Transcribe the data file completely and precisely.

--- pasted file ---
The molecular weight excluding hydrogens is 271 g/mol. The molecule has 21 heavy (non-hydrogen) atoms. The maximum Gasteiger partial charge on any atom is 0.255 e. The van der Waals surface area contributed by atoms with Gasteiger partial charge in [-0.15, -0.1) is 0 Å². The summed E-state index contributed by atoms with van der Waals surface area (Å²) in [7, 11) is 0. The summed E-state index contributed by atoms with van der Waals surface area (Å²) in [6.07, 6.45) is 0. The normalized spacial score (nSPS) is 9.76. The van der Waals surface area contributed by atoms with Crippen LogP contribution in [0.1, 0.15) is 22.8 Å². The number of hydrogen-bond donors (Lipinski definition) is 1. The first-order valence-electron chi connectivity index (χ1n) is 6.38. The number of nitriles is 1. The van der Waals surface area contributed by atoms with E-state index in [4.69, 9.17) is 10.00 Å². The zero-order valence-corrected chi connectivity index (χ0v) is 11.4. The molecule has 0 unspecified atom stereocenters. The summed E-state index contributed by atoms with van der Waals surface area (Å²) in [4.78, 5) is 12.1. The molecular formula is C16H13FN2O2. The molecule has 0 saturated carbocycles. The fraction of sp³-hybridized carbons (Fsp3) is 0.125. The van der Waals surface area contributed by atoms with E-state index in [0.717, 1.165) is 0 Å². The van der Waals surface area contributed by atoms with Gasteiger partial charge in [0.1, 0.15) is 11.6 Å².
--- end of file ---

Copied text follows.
The molecular weight excluding hydrogens is 271 g/mol. The molecule has 21 heavy (non-hydrogen) atoms. The maximum Gasteiger partial charge on any atom is 0.255 e. The van der Waals surface area contributed by atoms with Gasteiger partial charge in [-0.15, -0.1) is 0 Å². The summed E-state index contributed by atoms with van der Waals surface area (Å²) in [7, 11) is 0. The summed E-state index contributed by atoms with van der Waals surface area (Å²) in [6.07, 6.45) is 0. The normalized spacial score (nSPS) is 9.76. The van der Waals surface area contributed by atoms with Crippen LogP contribution in [0.1, 0.15) is 22.8 Å². The number of hydrogen-bond donors (Lipinski definition) is 1. The first-order valence-electron chi connectivity index (χ1n) is 6.38. The number of nitriles is 1. The van der Waals surface area contributed by atoms with E-state index in [4.69, 9.17) is 10.00 Å². The zero-order valence-corrected chi connectivity index (χ0v) is 11.4. The molecule has 0 unspecified atom stereocenters. The summed E-state index contributed by atoms with van der Waals surface area (Å²) in [4.78, 5) is 12.1. The molecular formula is C16H13FN2O2. The molecule has 0 saturated carbocycles. The fraction of sp³-hybridized carbons (Fsp3) is 0.125. The van der Waals surface area contributed by atoms with E-state index in [0.717, 1.165) is 0 Å². The van der Waals surface area contributed by atoms with Gasteiger partial charge in [0.1, 0.15) is 11.6 Å².